#Toastmasters Evaluation Contest—5 Mistakes to Avoid

For those that are wondering what this post is about, a Toastmasters Speech Evaluation Contest is where there is a test speaker who gives a speech, and those entered in the contest all do an evaluation based on that speech.   Although the speech itself is typically from 5-7 minutes long, the evaluator has 2-3 minutes to give his or her evaluation.

Alfred Herzing, a past International President of Toastmasters International has taught those of us in his home club at Yorba Linda Achievers here in Orange County, CA, about the art of making an effective evaluation.   Yesterday’s post was designed on what he has taught us through the years.  However, as I was thinking about yesterday’s post, I realized in anticipation of our own Area Contest coming up tomorrow that there were a few pointers I forgot to mention about what NOT to do.   These are typically things that beginners do, and avoiding these mistakes will bring you to the next level.  I hope contestants in the Evaluation Contest will be able to utilize them to improve their evaluations.

1. No gratitude

Although this is a natural thing for beginners to want to do, you should not start or end your evaluation speech by thanking the Contestmaster.  (This principle also goes for any type of Toastmasters speech.)   This is not the Oscars, this is Toastmasters.   Instead you can just address the audience by saying, “Mr. (or Madam) Contestmaster, fellow Toastmasters, and welcome guests,”  and then start into your speech. You can signal that you done with your speech by just signaling with your hand or a bow of your head towards the Contestmaster and saying, “Mr. (or Madam) Contestmaster.”

2. No platitude

Praise and criticism is what evaluation is about, but it is SPECIFIC praise that is called for that points to an example to illustrate it. “I thought you did a wonderful speech” may be nice for the speaker to hear, but it is not an evaluation. Does it convey any information to the speaker about WHAT was good about the speech, so they know how to do it again? Of course, you CAN say that your thought the speech was moving or effective, or whatever, as long as you immediately go into WHY you thought it was so.

Also, closing with “I look forward to hearing your future speeches” belongs in the Toastmasters cliché file and should be avoided.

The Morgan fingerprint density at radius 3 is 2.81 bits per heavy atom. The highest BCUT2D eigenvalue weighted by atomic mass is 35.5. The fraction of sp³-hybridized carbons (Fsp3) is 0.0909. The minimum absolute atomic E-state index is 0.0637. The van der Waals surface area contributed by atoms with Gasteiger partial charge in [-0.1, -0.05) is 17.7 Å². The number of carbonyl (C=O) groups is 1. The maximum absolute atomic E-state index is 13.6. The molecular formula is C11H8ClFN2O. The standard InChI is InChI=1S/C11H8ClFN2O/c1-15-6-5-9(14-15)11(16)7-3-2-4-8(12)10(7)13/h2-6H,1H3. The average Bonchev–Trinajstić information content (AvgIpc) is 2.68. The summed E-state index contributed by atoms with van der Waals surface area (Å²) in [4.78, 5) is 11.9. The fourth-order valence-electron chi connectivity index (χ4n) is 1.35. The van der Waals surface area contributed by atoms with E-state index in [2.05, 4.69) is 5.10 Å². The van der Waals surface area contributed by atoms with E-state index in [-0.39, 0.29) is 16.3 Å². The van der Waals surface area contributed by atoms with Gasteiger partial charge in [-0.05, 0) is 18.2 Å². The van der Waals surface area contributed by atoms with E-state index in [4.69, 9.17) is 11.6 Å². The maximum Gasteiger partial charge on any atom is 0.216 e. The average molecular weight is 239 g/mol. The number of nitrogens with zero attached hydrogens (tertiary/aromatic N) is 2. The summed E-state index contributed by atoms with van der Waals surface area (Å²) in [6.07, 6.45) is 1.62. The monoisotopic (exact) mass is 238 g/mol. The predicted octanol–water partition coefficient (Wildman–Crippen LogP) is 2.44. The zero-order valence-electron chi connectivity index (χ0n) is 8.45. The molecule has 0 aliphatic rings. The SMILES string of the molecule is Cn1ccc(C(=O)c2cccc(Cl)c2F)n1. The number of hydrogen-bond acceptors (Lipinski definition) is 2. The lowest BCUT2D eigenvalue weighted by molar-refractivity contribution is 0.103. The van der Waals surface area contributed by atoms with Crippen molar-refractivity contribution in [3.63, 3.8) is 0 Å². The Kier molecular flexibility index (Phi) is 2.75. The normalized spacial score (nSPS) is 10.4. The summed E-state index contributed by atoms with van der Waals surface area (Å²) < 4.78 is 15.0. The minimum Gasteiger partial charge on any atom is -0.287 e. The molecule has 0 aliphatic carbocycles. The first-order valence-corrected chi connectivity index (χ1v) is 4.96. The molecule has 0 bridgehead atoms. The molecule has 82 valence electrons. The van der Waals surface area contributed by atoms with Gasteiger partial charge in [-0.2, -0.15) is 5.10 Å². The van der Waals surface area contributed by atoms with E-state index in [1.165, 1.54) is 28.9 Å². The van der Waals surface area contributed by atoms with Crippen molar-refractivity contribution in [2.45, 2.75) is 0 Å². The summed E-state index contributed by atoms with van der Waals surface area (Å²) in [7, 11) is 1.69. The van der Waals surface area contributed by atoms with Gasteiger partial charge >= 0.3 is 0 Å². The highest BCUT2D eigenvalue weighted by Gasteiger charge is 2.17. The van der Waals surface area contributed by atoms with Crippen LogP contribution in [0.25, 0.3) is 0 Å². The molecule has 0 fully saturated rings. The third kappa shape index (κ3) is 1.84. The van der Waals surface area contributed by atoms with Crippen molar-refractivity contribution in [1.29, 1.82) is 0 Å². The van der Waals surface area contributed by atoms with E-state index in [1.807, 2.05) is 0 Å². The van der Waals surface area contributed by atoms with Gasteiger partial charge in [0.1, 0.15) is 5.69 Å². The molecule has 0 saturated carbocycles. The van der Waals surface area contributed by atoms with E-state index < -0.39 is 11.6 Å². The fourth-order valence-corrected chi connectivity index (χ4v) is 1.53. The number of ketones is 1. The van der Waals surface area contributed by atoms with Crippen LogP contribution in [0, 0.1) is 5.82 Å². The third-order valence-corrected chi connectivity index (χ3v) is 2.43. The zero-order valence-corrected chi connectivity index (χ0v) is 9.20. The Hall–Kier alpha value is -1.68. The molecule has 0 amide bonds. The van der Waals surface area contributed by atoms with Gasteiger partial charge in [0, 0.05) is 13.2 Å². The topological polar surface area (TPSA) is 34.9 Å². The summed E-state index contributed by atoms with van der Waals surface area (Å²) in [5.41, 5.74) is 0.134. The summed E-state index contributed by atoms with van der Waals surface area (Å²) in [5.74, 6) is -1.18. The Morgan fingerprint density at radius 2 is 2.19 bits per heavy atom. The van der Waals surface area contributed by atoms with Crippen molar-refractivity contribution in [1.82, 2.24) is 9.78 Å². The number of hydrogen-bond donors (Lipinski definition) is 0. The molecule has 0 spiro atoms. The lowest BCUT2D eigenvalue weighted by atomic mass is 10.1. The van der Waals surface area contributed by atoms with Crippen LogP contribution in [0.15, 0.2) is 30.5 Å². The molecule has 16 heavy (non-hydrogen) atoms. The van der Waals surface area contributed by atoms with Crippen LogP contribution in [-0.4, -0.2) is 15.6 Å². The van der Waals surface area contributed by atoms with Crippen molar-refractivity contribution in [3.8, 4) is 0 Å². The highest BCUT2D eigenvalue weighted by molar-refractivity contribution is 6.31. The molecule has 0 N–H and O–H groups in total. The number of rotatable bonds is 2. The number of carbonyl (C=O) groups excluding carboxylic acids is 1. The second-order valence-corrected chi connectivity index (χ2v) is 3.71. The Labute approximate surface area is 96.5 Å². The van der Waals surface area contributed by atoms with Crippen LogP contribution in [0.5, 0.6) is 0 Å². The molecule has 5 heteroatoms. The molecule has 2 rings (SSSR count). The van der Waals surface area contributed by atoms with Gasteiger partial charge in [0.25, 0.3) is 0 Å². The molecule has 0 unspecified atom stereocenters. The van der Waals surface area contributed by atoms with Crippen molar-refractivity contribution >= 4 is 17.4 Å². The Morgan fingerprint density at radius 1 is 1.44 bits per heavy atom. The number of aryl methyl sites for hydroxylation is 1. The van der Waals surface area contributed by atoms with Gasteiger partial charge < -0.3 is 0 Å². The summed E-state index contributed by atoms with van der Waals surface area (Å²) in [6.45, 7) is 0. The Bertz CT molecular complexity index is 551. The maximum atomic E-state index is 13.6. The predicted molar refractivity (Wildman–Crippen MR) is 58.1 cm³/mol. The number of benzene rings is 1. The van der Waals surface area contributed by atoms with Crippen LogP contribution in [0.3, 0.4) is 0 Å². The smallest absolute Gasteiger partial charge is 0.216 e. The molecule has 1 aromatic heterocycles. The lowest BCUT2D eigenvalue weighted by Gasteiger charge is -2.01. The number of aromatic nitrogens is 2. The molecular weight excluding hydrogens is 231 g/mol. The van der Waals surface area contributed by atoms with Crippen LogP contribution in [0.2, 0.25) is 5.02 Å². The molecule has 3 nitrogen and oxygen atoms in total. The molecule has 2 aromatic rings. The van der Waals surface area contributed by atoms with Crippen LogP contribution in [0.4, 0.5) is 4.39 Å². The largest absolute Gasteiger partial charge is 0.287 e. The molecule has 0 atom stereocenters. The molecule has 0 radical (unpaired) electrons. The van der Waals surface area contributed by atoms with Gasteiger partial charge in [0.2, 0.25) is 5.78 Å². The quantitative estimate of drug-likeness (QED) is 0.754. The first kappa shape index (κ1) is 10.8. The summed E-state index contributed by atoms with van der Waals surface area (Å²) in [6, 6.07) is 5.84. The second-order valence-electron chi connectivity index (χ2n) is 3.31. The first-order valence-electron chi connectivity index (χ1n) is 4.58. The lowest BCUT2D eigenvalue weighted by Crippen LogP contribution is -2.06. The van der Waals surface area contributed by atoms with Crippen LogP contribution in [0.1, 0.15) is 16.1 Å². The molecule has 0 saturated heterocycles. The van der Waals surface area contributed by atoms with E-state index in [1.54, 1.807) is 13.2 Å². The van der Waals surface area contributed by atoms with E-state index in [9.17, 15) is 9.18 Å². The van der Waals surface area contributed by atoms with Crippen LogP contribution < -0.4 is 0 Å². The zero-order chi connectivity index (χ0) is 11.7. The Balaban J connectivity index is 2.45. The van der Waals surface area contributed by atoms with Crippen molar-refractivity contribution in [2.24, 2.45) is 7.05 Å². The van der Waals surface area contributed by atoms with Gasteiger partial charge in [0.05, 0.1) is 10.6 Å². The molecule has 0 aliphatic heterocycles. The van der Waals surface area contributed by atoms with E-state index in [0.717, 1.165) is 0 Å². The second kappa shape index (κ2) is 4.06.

3. No rehashing

Many people fill in the body of the speech by doing a summary of what was said in the speech. Okay, the audience was there, and they probably remember the words of the speech too.   But you are not there to recount what was said, but to show how the speaker conveyed the message.  You can state the objective of the speech as you saw it, and in fact I recommend this as the first part of your evaluation, but saying, “so-and-so told us the story of …” is not being an evaluator, it’s being a reporter.

4. No low-hanging fruit

What I mean by this phrase is to not pick on the most obvious strong point or point to be improved upon. For example, most speakers will be a little bit nervous, so giving an evaluation that tells the speaker that you thought they were nervous is stating something a little obvious. I have always been impressed with an evaluation that picked up something that either I missed or that I heard, but didn’t register as being important. It shows that the person is picking an element of the speech to either praise or criticize that is original. It will probably be something that most evaluators do not pick up on, and being relatively rare, is therefore more valuable an observation for the person giving the speech. So if you state a couple of things in your notes that you thought were impressive or that you thought needed improving, then pick the one that you think is the most original or unusual observation.

5. No proclamations

What I mean is that you are there to evaluate and explain your point of view. When it comes time to state your criticism, do not say a broad statement as if it is a fact.   This is your opinion, and should be stated as such. “I felt that,” or even “in my opinion,” is important in prefacing a criticism.

This principle, however, works for the praise as well.  Again, saying it was a great speech sounds like an evaluation, but conveys little to the speaker in terms of WHAT was great about it.   However, if you say, “your speech was effective for me“or “I was really moved by your speech,” and follow it immediately by an explanation of what it was in their delivery that caused this reaction, then you have an effective technique of evaluation.  Remember, the whole purpose of the test speaker’s speech is so that his or her purpose is conveyed to the listener, and by reminding the speaker that you as the listener did get that message, you are giving valuable information as well as illustrating ultimately what public speaking is all about.

I hope that these tips will help those in the Evaluation Speech contests that are going on in many Toastmasters Clubs around the world this fall.   I give a shout out to those in Division D (my home club) and Division C (my second club) here in Orange County, CA.

Let the evaluations begin!

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